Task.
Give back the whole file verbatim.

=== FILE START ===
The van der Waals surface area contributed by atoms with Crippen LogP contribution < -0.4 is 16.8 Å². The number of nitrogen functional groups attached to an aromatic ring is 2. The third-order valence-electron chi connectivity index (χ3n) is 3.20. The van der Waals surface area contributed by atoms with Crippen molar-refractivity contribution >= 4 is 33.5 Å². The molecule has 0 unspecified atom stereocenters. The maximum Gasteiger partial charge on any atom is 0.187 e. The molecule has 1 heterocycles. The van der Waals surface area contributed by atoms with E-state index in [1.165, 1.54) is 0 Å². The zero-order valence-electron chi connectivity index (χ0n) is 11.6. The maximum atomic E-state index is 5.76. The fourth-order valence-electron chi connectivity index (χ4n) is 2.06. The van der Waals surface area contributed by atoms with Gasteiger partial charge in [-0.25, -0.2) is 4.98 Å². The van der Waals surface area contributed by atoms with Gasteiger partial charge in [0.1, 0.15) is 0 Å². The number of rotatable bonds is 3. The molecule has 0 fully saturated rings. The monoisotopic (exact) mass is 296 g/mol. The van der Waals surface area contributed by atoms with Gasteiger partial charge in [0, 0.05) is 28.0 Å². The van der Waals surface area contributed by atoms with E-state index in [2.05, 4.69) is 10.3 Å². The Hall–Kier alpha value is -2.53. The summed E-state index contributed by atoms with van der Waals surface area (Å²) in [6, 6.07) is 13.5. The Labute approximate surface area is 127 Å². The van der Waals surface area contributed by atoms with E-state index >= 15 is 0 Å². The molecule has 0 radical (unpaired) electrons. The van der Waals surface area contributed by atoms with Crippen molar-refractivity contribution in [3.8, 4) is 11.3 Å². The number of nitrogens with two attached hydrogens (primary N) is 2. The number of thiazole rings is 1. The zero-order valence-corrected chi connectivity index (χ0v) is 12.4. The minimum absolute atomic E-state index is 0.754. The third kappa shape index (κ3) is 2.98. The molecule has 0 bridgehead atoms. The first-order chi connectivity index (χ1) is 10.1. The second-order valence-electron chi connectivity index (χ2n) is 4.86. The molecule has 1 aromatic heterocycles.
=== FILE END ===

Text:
The van der Waals surface area contributed by atoms with Crippen LogP contribution < -0.4 is 16.8 Å². The number of nitrogen functional groups attached to an aromatic ring is 2. The third-order valence-electron chi connectivity index (χ3n) is 3.20. The van der Waals surface area contributed by atoms with Crippen molar-refractivity contribution >= 4 is 33.5 Å². The molecule has 0 unspecified atom stereocenters. The maximum Gasteiger partial charge on any atom is 0.187 e. The molecule has 1 heterocycles. The van der Waals surface area contributed by atoms with E-state index in [1.165, 1.54) is 0 Å². The zero-order valence-electron chi connectivity index (χ0n) is 11.6. The maximum atomic E-state index is 5.76. The fourth-order valence-electron chi connectivity index (χ4n) is 2.06. The van der Waals surface area contributed by atoms with Gasteiger partial charge in [-0.25, -0.2) is 4.98 Å². The van der Waals surface area contributed by atoms with Gasteiger partial charge in [0.1, 0.15) is 0 Å². The number of rotatable bonds is 3. The molecule has 0 fully saturated rings. The monoisotopic (exact) mass is 296 g/mol. The van der Waals surface area contributed by atoms with Gasteiger partial charge in [0, 0.05) is 28.0 Å². The van der Waals surface area contributed by atoms with E-state index in [2.05, 4.69) is 10.3 Å². The Hall–Kier alpha value is -2.53. The summed E-state index contributed by atoms with van der Waals surface area (Å²) in [6, 6.07) is 13.5. The Labute approximate surface area is 127 Å². The van der Waals surface area contributed by atoms with E-state index >= 15 is 0 Å². The molecule has 0 radical (unpaired) electrons. The van der Waals surface area contributed by atoms with Crippen molar-refractivity contribution in [3.8, 4) is 11.3 Å². The number of nitrogens with two attached hydrogens (primary N) is 2. The number of thiazole rings is 1. The zero-order valence-corrected chi connectivity index (χ0v) is 12.4. The minimum absolute atomic E-state index is 0.754. The third kappa shape index (κ3) is 2.98. The molecule has 0 bridgehead atoms. The first-order chi connectivity index (χ1) is 10.1. The second-order valence-electron chi connectivity index (χ2n) is 4.86. The molecule has 1 aromatic heterocycles.